Trump Floats Tariff Hikes to Offset Some Income Tax Cuts

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Donald Trump floated the idea of using tariff hikes as a way to pay for some income tax cuts, a move that would inject uncertainty into global trade and consumer prices as Congress debates a tax code overhaul next year.

Trump, in a meeting with House Republicans in Washington on Thursday, said he is pushing for tariff hikes, as well as an extension of his expiring 2017 tax cuts and a new tax exemption for tipped wages, according to lawmakers in the room.

“He does want to look at lowering the income tax, and that could be offset and paid for by some type of tariffs, particularly on adversarial nations,” Representative Nicole Malliotakis, a New York Republican, said following the meeting.

Republican lawmakers, including some who have been skeptical of higher tariffs, said Trump’s pitch was well received.

“President Trump simply floated the idea as one of many brought up during the conversation, and he has said many times that as tariffs on foreign countries go up, taxes on American workers can come down,” campaign spokeswoman Karoline Leavitt said in a statement. “President Trump’s top priority remains making the Trump Tax Cuts permanent.”

Using tariff increases to offset income taxes is a tall order, because the US brings in much more money from levies on individuals than on imported products.

Federal revenue from tariffs has roughly tripled over the past decade as the result of Trump’s trade policies that Biden has largely left intact. But customs duties still make up just 2% of federal revenues — while the individual income tax made up almost half of federal receipts in 2023, according to the Office of Management and Budget.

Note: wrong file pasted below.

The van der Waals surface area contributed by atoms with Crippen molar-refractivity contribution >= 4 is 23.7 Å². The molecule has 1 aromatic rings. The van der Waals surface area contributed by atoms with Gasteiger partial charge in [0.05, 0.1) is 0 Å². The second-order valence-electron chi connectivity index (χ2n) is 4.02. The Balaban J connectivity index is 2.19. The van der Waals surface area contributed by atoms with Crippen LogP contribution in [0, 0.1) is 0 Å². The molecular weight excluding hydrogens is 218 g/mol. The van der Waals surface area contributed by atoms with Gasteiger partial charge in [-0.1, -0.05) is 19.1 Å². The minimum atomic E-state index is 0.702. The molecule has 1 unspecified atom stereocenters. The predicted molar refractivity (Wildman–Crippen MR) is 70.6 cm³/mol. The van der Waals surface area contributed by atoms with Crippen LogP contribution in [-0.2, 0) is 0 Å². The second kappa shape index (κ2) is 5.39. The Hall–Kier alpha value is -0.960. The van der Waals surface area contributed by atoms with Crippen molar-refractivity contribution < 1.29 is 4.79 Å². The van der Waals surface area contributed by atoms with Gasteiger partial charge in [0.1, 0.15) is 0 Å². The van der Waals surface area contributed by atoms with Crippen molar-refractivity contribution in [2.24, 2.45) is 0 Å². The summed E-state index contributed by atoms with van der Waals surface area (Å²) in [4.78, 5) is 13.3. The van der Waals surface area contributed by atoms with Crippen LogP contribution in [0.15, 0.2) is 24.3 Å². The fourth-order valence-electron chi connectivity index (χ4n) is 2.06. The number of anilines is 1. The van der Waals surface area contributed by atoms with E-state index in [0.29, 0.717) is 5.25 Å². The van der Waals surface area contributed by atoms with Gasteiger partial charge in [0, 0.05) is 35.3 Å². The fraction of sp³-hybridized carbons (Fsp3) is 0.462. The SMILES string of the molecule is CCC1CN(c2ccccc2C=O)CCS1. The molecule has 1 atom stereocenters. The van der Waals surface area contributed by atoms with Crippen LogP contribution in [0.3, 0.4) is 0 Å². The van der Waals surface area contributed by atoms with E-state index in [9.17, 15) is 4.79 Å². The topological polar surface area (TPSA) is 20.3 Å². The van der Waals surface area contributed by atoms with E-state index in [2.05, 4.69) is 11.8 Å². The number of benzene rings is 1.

Increasing tariffs to pay for even a modest tax cut would require a massive hike in import levies that would mean a big increase on consumer prices. Trump has already floated ideas including a 10% across-the-board tariff, and steeper levies on Chinese-made goods.

The suggestion to use tariffs as a way to pay for some tax cuts comes as Congress — and the winner of November’s presidential election — faces a looming deadline next year on the expiration of key portions of Trump’s 2017 tax cuts. Measures slated to end include individual rate cuts, a deduction for small businesses and reductions to inheritance taxes.

The left-leaning Center for American Progress estimates that a 10% across the board tariff would cost the typical American household $1,500 per year.

Extending those cuts will cost $4.6 trillion over a decade, a significant cost that Republicans are already debating the politics and economics of offsetting. Ideas under discussion include reducing the state and local tax deduction, increasing tariffs or relying on models that project economic growth from levy reductions.

Representative Marjorie Taylor Greene, a Georgia Republican, said that Trump mused about the possibility of cutting personal incomes taxes significantly more and turning to tariffs instead.

“President Trump says ‘this is an idea, but I’d love to raise tariffs’ and then he said, ‘and maybe even no income taxes on Americans.’ Everyone was clapping in the room,” she said. “I think that’s a fantastic idea.”

The Republican Party, spurred by Trump, has increasingly supported tariffs in recent years after decades of promoting fewer trade barriers and tariff reductions.

Representative Jodey Arrington, a Texas Republican on the committee that deals with tariff and trade issues, said he supports free trade, but also says he sees the need for some tariffs.

“Republicans who are free trade realize there has to be a balance,” Arrington said. “Trump’s message on tariffs has been embraced “

--With assistance from Stephanie Lai, Billy House, Gregory Korte and Enda Curran.

(Updates with Trump statement, tariff data, and tariff cost estimate)

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